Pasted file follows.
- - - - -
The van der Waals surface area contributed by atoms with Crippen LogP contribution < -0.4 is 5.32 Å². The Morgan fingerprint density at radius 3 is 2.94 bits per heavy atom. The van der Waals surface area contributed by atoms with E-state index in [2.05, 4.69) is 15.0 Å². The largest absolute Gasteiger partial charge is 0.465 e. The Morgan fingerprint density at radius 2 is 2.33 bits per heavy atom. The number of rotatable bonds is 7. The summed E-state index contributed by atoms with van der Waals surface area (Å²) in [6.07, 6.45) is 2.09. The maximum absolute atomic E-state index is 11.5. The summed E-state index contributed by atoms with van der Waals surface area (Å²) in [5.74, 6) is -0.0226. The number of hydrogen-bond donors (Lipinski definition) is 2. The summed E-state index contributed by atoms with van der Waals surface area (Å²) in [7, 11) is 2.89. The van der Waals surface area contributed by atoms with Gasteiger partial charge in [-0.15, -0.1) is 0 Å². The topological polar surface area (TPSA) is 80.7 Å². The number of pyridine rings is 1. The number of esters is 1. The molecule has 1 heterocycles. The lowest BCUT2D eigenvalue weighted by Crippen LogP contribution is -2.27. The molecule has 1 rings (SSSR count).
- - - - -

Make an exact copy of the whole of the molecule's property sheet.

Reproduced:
The van der Waals surface area contributed by atoms with Crippen LogP contribution < -0.4 is 5.32 Å². The Morgan fingerprint density at radius 3 is 2.94 bits per heavy atom. The van der Waals surface area contributed by atoms with E-state index in [2.05, 4.69) is 15.0 Å². The largest absolute Gasteiger partial charge is 0.465 e. The Morgan fingerprint density at radius 2 is 2.33 bits per heavy atom. The number of rotatable bonds is 7. The summed E-state index contributed by atoms with van der Waals surface area (Å²) in [6.07, 6.45) is 2.09. The maximum absolute atomic E-state index is 11.5. The summed E-state index contributed by atoms with van der Waals surface area (Å²) in [5.74, 6) is -0.0226. The number of hydrogen-bond donors (Lipinski definition) is 2. The summed E-state index contributed by atoms with van der Waals surface area (Å²) in [7, 11) is 2.89. The van der Waals surface area contributed by atoms with Gasteiger partial charge in [-0.15, -0.1) is 0 Å². The topological polar surface area (TPSA) is 80.7 Å². The number of pyridine rings is 1. The number of esters is 1. The molecule has 1 heterocycles. The lowest BCUT2D eigenvalue weighted by Crippen LogP contribution is -2.27. The molecule has 1 rings (SSSR count).